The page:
Some novelists turn to the essay, as Norman Mailer did in the 1960s, with good results. Some essayists turn to the novel, as Calvin Trillin did with "Runestruck," with not such good results.
Now essayist Roy Blount Jr. has turned to the novel. The results are very, very good.Blount's earlier essay collections include "About Three Bricks Shy of a Load" and last year's "Now Where Were We?" His first novel is "First Hubby," a tale told by the husband of America's first woman president.
Oh-oh, a comedy of manners set in our nation's capital. Is this going to be as boring as Christopher Buckley's "The White House Mess?"
Not to worry. "First Hubby" gets off to a fast start as its narrator, Guy Fox, a Southern writer who inherited at least some of Guy Fawkes' proclivities, records in his journal how he met the beauteous Clementine in the troubled '60s and how Clementine got to be president of the United States a quarter-century later.
That would be soon after Marilyn Quayle seduced George Bush and then ran off to Libya to seek asylum.
Fox jumps back and forth and sideways in his narrative and keeps the reader hopping as he skips from his first encounter with Clementine, jack naked at an anti-war demonstration he was covering for a South Carolina paper, on to their love affair, back to South Carolina, forward to Washington, D.C., where he breaks wind at the inauguration, back to his travels across the country.
The diffuse nature of the novel and his journalkeeper-narrator permit Blount to expatiate on various aspects of American culture in the essay form he has honed so finely over the years.
So expect all the good wordplay, the one-liners, the good-old-boy dialogue that is classic Blount.
But fiction liberates Blount in other ways, permits him to have fun with the unlikeliest people. Is Marilyn Quayle a good enough example?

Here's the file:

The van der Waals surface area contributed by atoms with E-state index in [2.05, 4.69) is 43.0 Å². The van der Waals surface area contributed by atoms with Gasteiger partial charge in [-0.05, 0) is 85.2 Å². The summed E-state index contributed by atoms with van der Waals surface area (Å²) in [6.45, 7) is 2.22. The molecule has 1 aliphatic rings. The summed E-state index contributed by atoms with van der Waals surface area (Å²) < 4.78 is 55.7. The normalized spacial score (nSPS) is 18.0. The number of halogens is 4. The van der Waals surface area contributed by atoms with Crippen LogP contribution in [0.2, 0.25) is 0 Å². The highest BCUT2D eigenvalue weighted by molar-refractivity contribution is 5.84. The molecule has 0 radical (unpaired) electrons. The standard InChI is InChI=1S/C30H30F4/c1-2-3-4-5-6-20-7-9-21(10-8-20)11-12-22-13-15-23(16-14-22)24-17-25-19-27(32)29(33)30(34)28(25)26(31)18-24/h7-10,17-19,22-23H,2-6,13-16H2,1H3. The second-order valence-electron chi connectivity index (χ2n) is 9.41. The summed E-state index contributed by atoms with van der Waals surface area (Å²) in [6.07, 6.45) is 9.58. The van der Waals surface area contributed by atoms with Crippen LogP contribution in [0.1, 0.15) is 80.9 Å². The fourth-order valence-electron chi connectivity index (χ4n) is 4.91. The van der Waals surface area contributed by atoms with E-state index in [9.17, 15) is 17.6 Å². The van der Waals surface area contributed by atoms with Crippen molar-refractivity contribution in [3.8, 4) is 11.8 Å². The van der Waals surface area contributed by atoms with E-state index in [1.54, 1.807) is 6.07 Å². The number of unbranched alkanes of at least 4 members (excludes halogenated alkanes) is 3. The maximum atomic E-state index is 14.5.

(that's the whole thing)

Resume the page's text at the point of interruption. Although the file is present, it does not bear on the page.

Or how about the Fox family's dinner for Mikhail Gorbachev?
Mikhail is not there with Raisa. He's dining next to actress Susan Sarandon. See, Gorbachev got himself deposed between now and the Fox presidency. Raisa stayed on in Russia and Gorby embarked with gusto on a job in the publishing industry. Fox likes to go out among the people, disguised, and take the pulse of the nation in sleazy D.C. bars, and so he gets to know his makeup woman and asks her if "Nancy Reagan ever dressed up like a little match girl so she could wander among her subjects."
"Ooo," replies the makeup woman. "I didn't want any part of doing her. They say she bit somebody's arm once that was waxing her legs."
Of course this sort of fun could get old fast, so Blount picks other stuff from his bag of tricks as his narrator drives around the country, hitting towns like Caress, Okla., and Chihuahua, Ariz., where there's a store called Old Lon's Trading Post, in which is a cuspidor and a sign: "WILL OUTLAST 10 PLUGS OF STAR CHEWING TOBACCO - OLD LON WILL BET $25 YOU CANT HIT THIS DEAD CENTER AT 20 PACES (NO SWEDES PLEASE)."
But what really carries the novel along are not the jokes, the "historical" situations out there in Americanaland. Nor is the satire on politics its major strength.
"First Hubby" is just one heck of a love story. A satiric novel with likable protagonists who have feelings, not unlike Kurt Vonnegut's "Mother Night."
Guy Fox's descriptions of his beloved but enigmatic Clementine are touching without being sentimental, and although funny because of the context, they are genuine.
This heartsick poignancy grows as the novel progresses and the affairs of state estrange the couple, pushing Clementine further and further away from her increasingly flaky husband, who gets his first shot at best-sellerdom when a big publisher offers him a contract to publish a Wifey Dearest tell-all account of married life in the White House.